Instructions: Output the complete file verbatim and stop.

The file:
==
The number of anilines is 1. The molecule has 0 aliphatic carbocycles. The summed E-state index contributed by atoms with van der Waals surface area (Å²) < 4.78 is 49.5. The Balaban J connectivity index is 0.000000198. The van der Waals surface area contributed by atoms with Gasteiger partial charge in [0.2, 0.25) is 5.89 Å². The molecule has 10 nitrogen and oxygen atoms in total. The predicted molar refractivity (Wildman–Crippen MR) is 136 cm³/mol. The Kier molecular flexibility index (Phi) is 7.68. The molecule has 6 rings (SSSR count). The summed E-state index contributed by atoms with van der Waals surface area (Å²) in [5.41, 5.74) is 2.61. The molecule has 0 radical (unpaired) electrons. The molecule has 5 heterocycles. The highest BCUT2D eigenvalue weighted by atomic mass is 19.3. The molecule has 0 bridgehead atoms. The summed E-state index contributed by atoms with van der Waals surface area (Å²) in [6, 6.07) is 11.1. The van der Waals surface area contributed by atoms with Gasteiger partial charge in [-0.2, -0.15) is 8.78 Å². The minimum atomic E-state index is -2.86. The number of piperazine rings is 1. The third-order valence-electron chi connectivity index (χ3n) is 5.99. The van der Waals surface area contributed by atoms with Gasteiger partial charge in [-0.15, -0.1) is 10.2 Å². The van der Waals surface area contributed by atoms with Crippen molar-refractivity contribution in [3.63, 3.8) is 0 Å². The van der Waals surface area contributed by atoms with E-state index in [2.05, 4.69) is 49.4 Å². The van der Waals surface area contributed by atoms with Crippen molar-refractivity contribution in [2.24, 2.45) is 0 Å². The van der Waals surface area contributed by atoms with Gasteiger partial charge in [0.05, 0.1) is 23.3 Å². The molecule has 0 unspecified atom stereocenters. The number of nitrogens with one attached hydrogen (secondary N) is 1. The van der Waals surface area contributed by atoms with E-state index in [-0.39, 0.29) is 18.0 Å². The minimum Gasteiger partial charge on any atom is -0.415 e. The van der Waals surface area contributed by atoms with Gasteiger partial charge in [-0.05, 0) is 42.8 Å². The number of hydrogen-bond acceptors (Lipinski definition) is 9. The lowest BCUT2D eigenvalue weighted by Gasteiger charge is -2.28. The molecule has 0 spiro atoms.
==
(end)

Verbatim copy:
The number of anilines is 1. The molecule has 0 aliphatic carbocycles. The summed E-state index contributed by atoms with van der Waals surface area (Å²) < 4.78 is 49.5. The Balaban J connectivity index is 0.000000198. The van der Waals surface area contributed by atoms with Gasteiger partial charge in [0.2, 0.25) is 5.89 Å². The molecule has 10 nitrogen and oxygen atoms in total. The predicted molar refractivity (Wildman–Crippen MR) is 136 cm³/mol. The Kier molecular flexibility index (Phi) is 7.68. The molecule has 6 rings (SSSR count). The summed E-state index contributed by atoms with van der Waals surface area (Å²) in [5.41, 5.74) is 2.61. The molecule has 0 radical (unpaired) electrons. The molecule has 5 heterocycles. The highest BCUT2D eigenvalue weighted by atomic mass is 19.3. The molecule has 0 bridgehead atoms. The summed E-state index contributed by atoms with van der Waals surface area (Å²) in [6, 6.07) is 11.1. The van der Waals surface area contributed by atoms with Gasteiger partial charge in [-0.2, -0.15) is 8.78 Å². The minimum atomic E-state index is -2.86. The number of piperazine rings is 1. The third-order valence-electron chi connectivity index (χ3n) is 5.99. The van der Waals surface area contributed by atoms with Gasteiger partial charge in [-0.15, -0.1) is 10.2 Å². The van der Waals surface area contributed by atoms with Crippen molar-refractivity contribution in [3.63, 3.8) is 0 Å². The van der Waals surface area contributed by atoms with E-state index in [2.05, 4.69) is 49.4 Å². The van der Waals surface area contributed by atoms with Crippen molar-refractivity contribution in [2.24, 2.45) is 0 Å². The van der Waals surface area contributed by atoms with Gasteiger partial charge in [0.05, 0.1) is 23.3 Å². The molecule has 0 unspecified atom stereocenters. The number of nitrogens with one attached hydrogen (secondary N) is 1. The van der Waals surface area contributed by atoms with E-state index in [-0.39, 0.29) is 18.0 Å². The minimum Gasteiger partial charge on any atom is -0.415 e. The van der Waals surface area contributed by atoms with Gasteiger partial charge in [-0.05, 0) is 42.8 Å². The number of hydrogen-bond acceptors (Lipinski definition) is 9. The lowest BCUT2D eigenvalue weighted by Gasteiger charge is -2.28. The molecule has 0 spiro atoms.